Resonance impresses with remarkable narrative, gameplay
In Resonance, developer Vince Twelve has created one of gaming’s more dazzling narratives. The game is a pleasure to play.
Resonance puts you in control of four characters thrown together in a science fiction setting to prevent world-wide disaster. A high-quality adventure game, Resonance has some of the best storytelling you’ll encounter on the PC. This is complemented by an interesting cast of characters, excellent 2D pixel work, great music and some unique game mechanics.
Resonance introduces Long Term and Short Term Memory (LTM and STM) as game mechanics. The first stores relevant information discovered throughout the course of the game. The STM is a limited inventory that lets the player store a reference to objects or people you encounter in the game. Both change memories into items that can be later accessed in conversations.
As Resonance progresses, the memory inventory is used in a number of clever ways that focus on making the player think about their surroundings in more ways than just what to click on. Not every game’s functionality meshes with its story, but Resonance’s does. The two functions evolve along with the story so that their use changes, but ludo-narrative harmony is maintained.
The only downside of the memory system, the STM in particular, is that it can sometimes be too much. The limited inventory encourages some tactical thinking, but when a puzzle is stumping you (and they will stump you) the ability to potentially bring every available object in the game into a conversation can feel overwhelming. There are so many options that could be dragged into the STM and so many things that they could interact with that it twice pushed me into a loop where I got stuck in a single location in the game.
There are some additional minor mechanics that provide variety. The nicest was Resonance’s tolerance of player death. The game simply rewinds to the point immediately before whatever triggers the death, a better alternative than relying on saved games.Overall, the game’s puzzles and the process of getting out of them provide just the right amount of frisson; they are difficult enough to feel great once you figured it out.
Of the game’s characters, two of the protagonists Ed and Anna were extraordinarily well fleshed out and well-acted, going beyond their respective roles as science geek and doctor to feel quite real. The other two playable characters, Ray and Bennet, are also well-acted (including voice work from the remarkable Logan Cunningham, best known as Bastion’s narrator). However, their writing did, at times, delve into stereotypical behavior in a way that was almost jarring.
When Ray and Bennet fall into a reliance on reporter and detective tropes, it brings me up short, especially in contrast with the other excellent writing in the game. The same is true for some of the NPCs, who are almost visibly patched up with stereotypes. Though this is less of a problem in an adventure game where that type of character is used as a way to make things lighter.I won’t go into much detail about the third act, because it is so very good. This is due, in part, to one of the best moments of sudden dramatic irony I’ve experienced in any genre. The only real flaw in the game’s final act is the introduction of some strange and somewhat out of place characters. For a moment I felt like the story was going to lose focus, but their appearance is thankfully brief and does little to work against the spectacular ending I received.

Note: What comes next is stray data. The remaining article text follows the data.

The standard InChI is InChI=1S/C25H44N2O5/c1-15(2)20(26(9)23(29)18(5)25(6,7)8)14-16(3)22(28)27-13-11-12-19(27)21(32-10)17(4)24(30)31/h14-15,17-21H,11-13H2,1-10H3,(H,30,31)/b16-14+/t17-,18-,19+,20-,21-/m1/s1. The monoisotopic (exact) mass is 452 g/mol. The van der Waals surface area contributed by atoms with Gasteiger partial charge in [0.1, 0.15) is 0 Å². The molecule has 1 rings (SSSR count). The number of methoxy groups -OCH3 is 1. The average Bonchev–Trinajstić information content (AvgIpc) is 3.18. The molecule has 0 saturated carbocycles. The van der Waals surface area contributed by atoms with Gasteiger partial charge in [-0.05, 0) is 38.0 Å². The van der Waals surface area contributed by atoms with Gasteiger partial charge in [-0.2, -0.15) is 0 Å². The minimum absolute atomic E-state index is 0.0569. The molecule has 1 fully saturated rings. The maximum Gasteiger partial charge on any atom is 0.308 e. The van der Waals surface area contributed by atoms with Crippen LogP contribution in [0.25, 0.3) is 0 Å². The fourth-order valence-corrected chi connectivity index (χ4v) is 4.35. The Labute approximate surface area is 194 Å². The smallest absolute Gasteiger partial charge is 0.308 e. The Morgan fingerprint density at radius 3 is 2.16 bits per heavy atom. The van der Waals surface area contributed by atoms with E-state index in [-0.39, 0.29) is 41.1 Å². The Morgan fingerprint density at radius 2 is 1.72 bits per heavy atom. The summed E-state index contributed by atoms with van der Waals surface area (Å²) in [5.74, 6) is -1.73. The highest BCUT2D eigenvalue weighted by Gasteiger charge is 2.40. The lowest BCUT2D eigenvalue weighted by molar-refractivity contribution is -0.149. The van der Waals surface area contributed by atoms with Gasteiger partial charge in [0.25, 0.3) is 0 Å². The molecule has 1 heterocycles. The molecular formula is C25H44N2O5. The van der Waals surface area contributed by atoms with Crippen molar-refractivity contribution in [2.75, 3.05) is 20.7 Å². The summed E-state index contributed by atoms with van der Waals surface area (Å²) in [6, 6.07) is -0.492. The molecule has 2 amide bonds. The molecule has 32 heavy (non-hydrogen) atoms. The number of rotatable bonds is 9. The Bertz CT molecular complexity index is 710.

The flashback sequences are also executed well, most particularly a set of sequences that reminded me of Max Payne’s unnerving blood-soaked hallway dream. These scenes are fascinating because they allow us to travel through Anna’s perspective for when she later gets her own moment of perfect anagnorisis.
There are some interesting issues at the core of the game’s story. Resonance does well not to reveal them all at once, or beat you over the head with them. Instead, the game leverages relevant social issues, like digital privacy and homeland security, to help drive the player forward. By tying itself to reality, Resonance fully engaged me in uncovering the game’s mysteries, a feeling I haven’t really experienced since the first Deus Ex.
It’s clear that not only are there multiple endings, but also multiple solutions to a number of puzzles. Some are intriguingly hinted at by the achievements built into the game. As a result, I find myself inclined towards another playthrough.
Resonance is one of the first PC games to come out of the whole Kickstarter process. If this is any indication of what’s to come from crowd-funded gaming, I can’t wait.
I recommend purchasing and playing this game as soon as you can. It is available as a PC download or on a physical disk from Wadjet Eye Games or GOG.com. It is scheduled for Steam release sometime in July.